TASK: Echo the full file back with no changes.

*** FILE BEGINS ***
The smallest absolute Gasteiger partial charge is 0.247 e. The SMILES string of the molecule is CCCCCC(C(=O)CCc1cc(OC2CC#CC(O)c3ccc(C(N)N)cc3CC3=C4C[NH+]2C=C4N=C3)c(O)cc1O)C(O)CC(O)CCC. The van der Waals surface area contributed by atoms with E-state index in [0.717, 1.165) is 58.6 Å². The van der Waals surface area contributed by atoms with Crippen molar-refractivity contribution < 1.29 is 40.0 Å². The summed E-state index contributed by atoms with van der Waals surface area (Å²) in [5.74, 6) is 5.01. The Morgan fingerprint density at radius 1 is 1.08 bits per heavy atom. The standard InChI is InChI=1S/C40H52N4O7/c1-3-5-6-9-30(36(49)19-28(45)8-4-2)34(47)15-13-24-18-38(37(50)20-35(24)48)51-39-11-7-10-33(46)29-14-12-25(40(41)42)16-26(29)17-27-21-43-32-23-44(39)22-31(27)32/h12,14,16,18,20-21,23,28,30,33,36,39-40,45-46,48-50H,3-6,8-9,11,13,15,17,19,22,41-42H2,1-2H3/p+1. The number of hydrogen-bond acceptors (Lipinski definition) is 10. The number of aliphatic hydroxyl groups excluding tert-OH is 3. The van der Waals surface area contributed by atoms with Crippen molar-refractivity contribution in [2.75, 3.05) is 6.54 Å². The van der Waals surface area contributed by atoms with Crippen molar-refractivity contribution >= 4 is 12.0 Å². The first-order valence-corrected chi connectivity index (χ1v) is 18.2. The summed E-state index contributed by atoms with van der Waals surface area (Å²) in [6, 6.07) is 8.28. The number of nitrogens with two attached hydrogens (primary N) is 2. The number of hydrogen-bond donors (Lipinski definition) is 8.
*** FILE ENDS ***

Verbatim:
The smallest absolute Gasteiger partial charge is 0.247 e. The SMILES string of the molecule is CCCCCC(C(=O)CCc1cc(OC2CC#CC(O)c3ccc(C(N)N)cc3CC3=C4C[NH+]2C=C4N=C3)c(O)cc1O)C(O)CC(O)CCC. The van der Waals surface area contributed by atoms with E-state index in [0.717, 1.165) is 58.6 Å². The van der Waals surface area contributed by atoms with Crippen molar-refractivity contribution < 1.29 is 40.0 Å². The summed E-state index contributed by atoms with van der Waals surface area (Å²) in [5.74, 6) is 5.01. The Morgan fingerprint density at radius 1 is 1.08 bits per heavy atom. The standard InChI is InChI=1S/C40H52N4O7/c1-3-5-6-9-30(36(49)19-28(45)8-4-2)34(47)15-13-24-18-38(37(50)20-35(24)48)51-39-11-7-10-33(46)29-14-12-25(40(41)42)16-26(29)17-27-21-43-32-23-44(39)22-31(27)32/h12,14,16,18,20-21,23,28,30,33,36,39-40,45-46,48-50H,3-6,8-9,11,13,15,17,19,22,41-42H2,1-2H3/p+1. The number of hydrogen-bond acceptors (Lipinski definition) is 10. The number of aliphatic hydroxyl groups excluding tert-OH is 3. The van der Waals surface area contributed by atoms with Crippen molar-refractivity contribution in [2.75, 3.05) is 6.54 Å². The van der Waals surface area contributed by atoms with Crippen molar-refractivity contribution >= 4 is 12.0 Å². The first-order valence-corrected chi connectivity index (χ1v) is 18.2. The summed E-state index contributed by atoms with van der Waals surface area (Å²) in [6, 6.07) is 8.28. The number of nitrogens with two attached hydrogens (primary N) is 2. The number of hydrogen-bond donors (Lipinski definition) is 8.